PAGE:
The families of six former British soldiers imprisoned in India after being arrested during “anti-piracy operations” have demanded the UK government intervene to secure their safe return.
Some 35 crew members of the MV Seaman Guard Ohio - operated by AdvanFort, a private US firm specialising in maritime security, training and intelligence operations for shipping - have reportedly been held in Chennai since 18 October on suspicion of illegally carrying arms and ammunition.
The company has demanded the release of the crew, claiming that any weapons on board the vessel were used to safeguard commercial ships in the Indian Ocean.
Among the crew were six Britons, all reportedly former soldiers, whose family claim are being held “unlawfully”.
Yvonne Machugh, from Oban, in western Scotland, has petitioned the Foreign Secretary William Hague to intervene to secure the six's release, including her boyfriend and former Parachute Regiment member Billing Irving, 33.
She wrote: “These men are our brothers, sons and partners. They have risked their lives serving our country in the British Army, and now need the British Government's help to be released from an Indian Prison where they are being imprisoned unlawfully.”
She told the Daily Record: “I realise Indian law has to run its course so it's not their fault. It's the British Government who are not helping these men out.”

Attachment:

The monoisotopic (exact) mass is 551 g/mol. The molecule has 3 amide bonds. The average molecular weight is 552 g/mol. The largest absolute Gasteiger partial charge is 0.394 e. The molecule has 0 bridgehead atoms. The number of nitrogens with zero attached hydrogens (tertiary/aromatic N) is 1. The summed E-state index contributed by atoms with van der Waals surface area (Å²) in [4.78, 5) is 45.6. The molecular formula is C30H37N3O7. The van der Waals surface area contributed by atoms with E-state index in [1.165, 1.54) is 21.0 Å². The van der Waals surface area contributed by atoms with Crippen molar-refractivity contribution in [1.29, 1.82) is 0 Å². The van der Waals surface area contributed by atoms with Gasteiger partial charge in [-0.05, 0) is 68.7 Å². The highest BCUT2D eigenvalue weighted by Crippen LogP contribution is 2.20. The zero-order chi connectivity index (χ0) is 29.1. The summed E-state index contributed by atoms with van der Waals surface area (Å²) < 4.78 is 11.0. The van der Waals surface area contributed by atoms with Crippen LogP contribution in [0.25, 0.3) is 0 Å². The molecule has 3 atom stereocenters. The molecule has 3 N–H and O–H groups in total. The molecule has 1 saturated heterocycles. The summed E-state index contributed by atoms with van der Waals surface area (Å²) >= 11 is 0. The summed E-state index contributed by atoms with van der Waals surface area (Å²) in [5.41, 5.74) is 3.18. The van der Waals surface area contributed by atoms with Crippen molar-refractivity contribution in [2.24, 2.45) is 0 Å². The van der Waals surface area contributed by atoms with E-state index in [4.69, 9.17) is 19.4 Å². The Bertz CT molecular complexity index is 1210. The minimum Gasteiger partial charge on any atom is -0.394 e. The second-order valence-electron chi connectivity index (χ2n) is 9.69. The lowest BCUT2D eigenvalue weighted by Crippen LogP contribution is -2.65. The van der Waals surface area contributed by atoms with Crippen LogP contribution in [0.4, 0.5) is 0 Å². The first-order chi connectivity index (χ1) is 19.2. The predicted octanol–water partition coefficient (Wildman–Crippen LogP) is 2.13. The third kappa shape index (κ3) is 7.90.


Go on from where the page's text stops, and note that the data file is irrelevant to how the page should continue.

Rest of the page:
Ms Machugh claimed the crew members, including a 17-year-old “Estonian boy”, had been resting on board the vessel between transits from client ships when they had been arrested.
The Times of India has reported that the arrests were carried out by the Tamil Nadu Coastal Security Group. Those arrested included 10 crew members and 25 security guards.
Last month, a spokesman for the coastal security group said the vessel “didn't have documents of authorisation” to carry weapons. Port officials in Cochin, a major port on the Arabian Sea and Indian Ocean, later said the vessel had berthed in Kochi in August with inspections at the time not uncovering any weapons.
According to local reports, a second case has been registered against the crew under the Essential Commodities Act, for allegedly buying 1,500 litres of diesel illegally with the “help of a local shipping agent”.
The Argyll MP, Allan Reid, said: “If the captain of the boat, or the owners, have committed any offence under Indian law it is not right to hold the men prisoner. They were merely passengers of the vessel.”
By tonight, more than 18,000 people had signed the petition demanding the crew's release.
A Foreign and Commonwealth Office spokesman said: “We can confirm the detention of six British nationals from the ship, MV Seaman Guard Ohio, on 18 October in India.
“We are providing consular assistance and are in touch with the local authorities.”